There are very few events in Yellowknife where almost the entire city has a stake in it.
Perhaps you played in it. Perhaps you have a son or daughter who played in it. Perhaps you went to one of the schools playing in it. Perhaps you have a student going to one of those schools playing today at the Multiplex.
The Wade Hamer Challenge Cup returns to the ice after a two-plus-year absence and it’s not hard to tell that both Sir John Franklin and St. Pat’s are both raring to go. This is the one game nobody wants to lose. Sure, it’s all in the name of fair play, fun and all that, but there’s that little thing called bragging rights. Lose and you’ll have to hear about it. And then read about it in Friday’s Yellowknifer.
In talking with Peter Curran at Sir John Franklin and Rob Hart at St. Pat’s, they’re ready. It won’t take much for the players to get up for the day. Some of them have never played in this event before, but they’ve probably been told about the history behind it. Hart and Curran know it well: they’ve both suited up in the Challenge Cup before and they know the pressure the players are under. You hate to say that, but you know those players are as nervous as ever.
What makes the game so exciting is that the fervor carries over beyond the ice surface. Both schools slap on the face paint, do up some signage, tape up the streamers and balloons on the bleachers and just plain go nuts. Some of them know they’ve got the afternoon off from school and take full advantage of it, but a lot of students want that experience of being there for the action and swept up in the emotions.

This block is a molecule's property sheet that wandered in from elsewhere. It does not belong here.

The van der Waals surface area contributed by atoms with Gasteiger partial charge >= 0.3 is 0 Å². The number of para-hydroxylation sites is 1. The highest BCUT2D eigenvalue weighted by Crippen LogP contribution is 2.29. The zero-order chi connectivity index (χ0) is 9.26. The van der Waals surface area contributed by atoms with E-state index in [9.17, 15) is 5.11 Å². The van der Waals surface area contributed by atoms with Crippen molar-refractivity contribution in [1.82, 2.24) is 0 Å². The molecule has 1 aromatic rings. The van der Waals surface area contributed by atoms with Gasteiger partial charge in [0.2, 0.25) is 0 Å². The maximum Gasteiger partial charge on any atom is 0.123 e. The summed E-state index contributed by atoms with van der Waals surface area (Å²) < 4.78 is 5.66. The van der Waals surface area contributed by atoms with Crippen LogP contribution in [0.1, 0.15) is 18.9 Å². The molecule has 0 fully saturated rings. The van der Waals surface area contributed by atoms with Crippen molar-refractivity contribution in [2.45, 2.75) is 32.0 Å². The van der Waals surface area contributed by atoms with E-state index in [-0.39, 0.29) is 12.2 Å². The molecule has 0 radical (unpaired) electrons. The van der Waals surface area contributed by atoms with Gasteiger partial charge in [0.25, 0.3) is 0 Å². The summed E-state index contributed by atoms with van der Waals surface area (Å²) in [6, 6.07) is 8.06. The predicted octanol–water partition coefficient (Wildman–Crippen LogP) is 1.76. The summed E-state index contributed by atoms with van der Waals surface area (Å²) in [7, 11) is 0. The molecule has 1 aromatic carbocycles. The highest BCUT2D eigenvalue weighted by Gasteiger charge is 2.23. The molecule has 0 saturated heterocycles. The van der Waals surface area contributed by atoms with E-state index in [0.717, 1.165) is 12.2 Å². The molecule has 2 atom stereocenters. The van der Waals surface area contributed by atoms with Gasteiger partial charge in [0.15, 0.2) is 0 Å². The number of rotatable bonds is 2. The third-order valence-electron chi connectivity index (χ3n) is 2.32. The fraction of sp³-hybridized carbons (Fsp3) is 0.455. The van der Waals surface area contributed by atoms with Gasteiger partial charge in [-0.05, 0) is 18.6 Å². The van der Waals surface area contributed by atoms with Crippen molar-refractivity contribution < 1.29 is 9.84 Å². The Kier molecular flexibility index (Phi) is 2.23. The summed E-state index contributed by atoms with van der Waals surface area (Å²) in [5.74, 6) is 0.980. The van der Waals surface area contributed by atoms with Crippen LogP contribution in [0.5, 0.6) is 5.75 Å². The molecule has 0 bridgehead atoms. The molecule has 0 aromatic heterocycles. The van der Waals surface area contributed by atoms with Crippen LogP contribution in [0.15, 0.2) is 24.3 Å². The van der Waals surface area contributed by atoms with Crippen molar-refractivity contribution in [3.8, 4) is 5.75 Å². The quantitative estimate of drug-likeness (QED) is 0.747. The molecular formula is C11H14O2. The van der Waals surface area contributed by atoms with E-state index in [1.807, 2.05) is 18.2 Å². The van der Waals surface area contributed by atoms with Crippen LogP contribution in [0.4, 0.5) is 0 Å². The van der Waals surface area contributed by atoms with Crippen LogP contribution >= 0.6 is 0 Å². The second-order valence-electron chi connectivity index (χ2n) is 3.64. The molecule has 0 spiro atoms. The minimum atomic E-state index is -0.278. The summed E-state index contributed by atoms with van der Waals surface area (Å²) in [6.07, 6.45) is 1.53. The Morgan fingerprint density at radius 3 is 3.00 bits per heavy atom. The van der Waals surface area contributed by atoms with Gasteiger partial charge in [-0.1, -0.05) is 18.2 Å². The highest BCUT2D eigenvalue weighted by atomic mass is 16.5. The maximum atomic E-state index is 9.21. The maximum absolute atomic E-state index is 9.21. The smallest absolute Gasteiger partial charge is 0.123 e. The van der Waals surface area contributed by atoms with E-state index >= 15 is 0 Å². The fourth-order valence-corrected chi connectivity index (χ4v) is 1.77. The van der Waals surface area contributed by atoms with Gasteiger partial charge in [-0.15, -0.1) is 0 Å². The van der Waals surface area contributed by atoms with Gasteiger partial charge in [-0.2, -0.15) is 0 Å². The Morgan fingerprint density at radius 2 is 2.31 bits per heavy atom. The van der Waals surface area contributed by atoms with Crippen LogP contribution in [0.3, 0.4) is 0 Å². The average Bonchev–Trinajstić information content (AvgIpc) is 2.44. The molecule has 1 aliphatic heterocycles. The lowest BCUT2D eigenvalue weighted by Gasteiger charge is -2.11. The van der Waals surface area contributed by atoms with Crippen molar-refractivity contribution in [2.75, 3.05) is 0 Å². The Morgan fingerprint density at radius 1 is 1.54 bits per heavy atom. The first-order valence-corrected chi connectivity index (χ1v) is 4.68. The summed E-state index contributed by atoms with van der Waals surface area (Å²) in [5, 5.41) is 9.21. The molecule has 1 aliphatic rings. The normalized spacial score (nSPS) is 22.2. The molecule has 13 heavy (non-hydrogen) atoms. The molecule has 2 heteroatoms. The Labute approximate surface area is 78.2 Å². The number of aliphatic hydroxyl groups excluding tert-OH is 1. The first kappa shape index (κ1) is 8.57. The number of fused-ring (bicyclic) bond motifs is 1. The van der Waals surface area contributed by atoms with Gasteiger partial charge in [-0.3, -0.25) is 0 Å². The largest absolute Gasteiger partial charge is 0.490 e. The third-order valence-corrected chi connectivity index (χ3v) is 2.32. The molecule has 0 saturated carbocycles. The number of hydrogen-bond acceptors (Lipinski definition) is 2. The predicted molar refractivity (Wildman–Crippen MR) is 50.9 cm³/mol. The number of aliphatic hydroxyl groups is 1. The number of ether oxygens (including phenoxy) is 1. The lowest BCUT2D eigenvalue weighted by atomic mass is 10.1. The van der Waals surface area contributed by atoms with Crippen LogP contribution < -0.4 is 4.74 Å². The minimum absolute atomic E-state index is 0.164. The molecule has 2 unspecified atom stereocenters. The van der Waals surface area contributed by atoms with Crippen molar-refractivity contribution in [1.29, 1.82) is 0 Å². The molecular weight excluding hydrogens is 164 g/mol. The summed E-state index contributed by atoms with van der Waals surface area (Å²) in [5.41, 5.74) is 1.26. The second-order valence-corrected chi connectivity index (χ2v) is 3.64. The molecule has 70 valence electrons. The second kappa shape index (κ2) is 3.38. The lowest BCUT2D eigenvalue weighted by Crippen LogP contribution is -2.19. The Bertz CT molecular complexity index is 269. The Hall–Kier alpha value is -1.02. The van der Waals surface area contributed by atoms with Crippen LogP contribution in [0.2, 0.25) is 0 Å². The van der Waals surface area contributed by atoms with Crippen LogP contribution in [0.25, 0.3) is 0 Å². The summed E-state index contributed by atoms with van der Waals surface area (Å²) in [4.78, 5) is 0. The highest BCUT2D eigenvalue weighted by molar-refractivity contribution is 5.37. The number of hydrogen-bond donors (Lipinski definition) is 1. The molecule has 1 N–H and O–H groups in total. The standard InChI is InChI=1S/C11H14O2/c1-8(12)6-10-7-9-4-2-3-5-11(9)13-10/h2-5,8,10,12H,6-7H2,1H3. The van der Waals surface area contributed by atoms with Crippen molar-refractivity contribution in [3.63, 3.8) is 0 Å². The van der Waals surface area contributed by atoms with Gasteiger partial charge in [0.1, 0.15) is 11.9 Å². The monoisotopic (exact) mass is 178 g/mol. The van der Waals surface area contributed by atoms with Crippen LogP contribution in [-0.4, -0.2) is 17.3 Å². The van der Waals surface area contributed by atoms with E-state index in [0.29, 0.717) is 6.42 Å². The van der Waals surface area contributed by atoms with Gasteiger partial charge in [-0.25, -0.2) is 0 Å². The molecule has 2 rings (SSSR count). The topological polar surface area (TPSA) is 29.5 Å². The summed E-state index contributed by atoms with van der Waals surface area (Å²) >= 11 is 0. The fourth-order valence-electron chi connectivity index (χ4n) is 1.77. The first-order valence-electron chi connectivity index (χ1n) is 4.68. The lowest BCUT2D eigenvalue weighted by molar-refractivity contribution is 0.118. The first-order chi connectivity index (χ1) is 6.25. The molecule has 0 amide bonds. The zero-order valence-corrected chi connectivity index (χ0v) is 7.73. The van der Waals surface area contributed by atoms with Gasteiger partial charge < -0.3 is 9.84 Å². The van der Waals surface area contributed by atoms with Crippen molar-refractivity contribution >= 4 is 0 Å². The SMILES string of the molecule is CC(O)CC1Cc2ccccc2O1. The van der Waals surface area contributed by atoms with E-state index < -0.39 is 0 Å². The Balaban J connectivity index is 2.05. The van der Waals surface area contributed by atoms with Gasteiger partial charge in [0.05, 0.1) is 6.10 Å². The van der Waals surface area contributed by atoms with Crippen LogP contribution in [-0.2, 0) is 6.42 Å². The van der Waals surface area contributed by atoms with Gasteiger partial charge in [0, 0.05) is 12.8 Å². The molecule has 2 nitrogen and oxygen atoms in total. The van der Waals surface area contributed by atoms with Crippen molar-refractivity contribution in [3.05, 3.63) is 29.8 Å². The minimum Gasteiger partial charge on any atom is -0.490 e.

Of course, the mascots from both schools will have a dance-off in between games, meaning you’ll get to see an overgrown falcon and a full-size leprechaun trying to outdo each other while attempting to stay upright on the ice. St. Pat’s may even have a skating Jesus with the Irish flag to show off. Sir John Franklin doesn’t have that, but they’ll have someone with a megaphone making funny remarks.
And to think some going into today wouldn’t have had a clue about the whole thing because they’ve never experienced it.
The pandemic meant that anyone in Grade 9 (or, in the case of St. Pat’s, Grade 8) in September 2020 has neither seen nor heard of this game. That wasn’t lost on either Curran or Hart. They both said plenty of staff and students didn’t even know what the big deal was. Hart went so far as to say that around half of the current staff at St. Pat’s were wondering why it was such a big deal.
They’ll soon find out.
Today is one of those days when school spirit will be out in full force. Both sides will root against each other for about a couple of hours or so, and then realize that they have to co-exist the following day. A lot of these players are teammates on other teams outside of school; almost everyone playing will be lining up for the Canada Winter Games in February (and most likely the Arctic Winter Games in January, depending how trials go next month), so you can’t really carry a grudge. It is, after all, just a hockey game. A big hockey game, but a hockey game nonetheless. The difference is it’s just one game out of many these players will suit up for.
If you’re going today, here’s hoping your team wins. Go (insert your favourite team here)!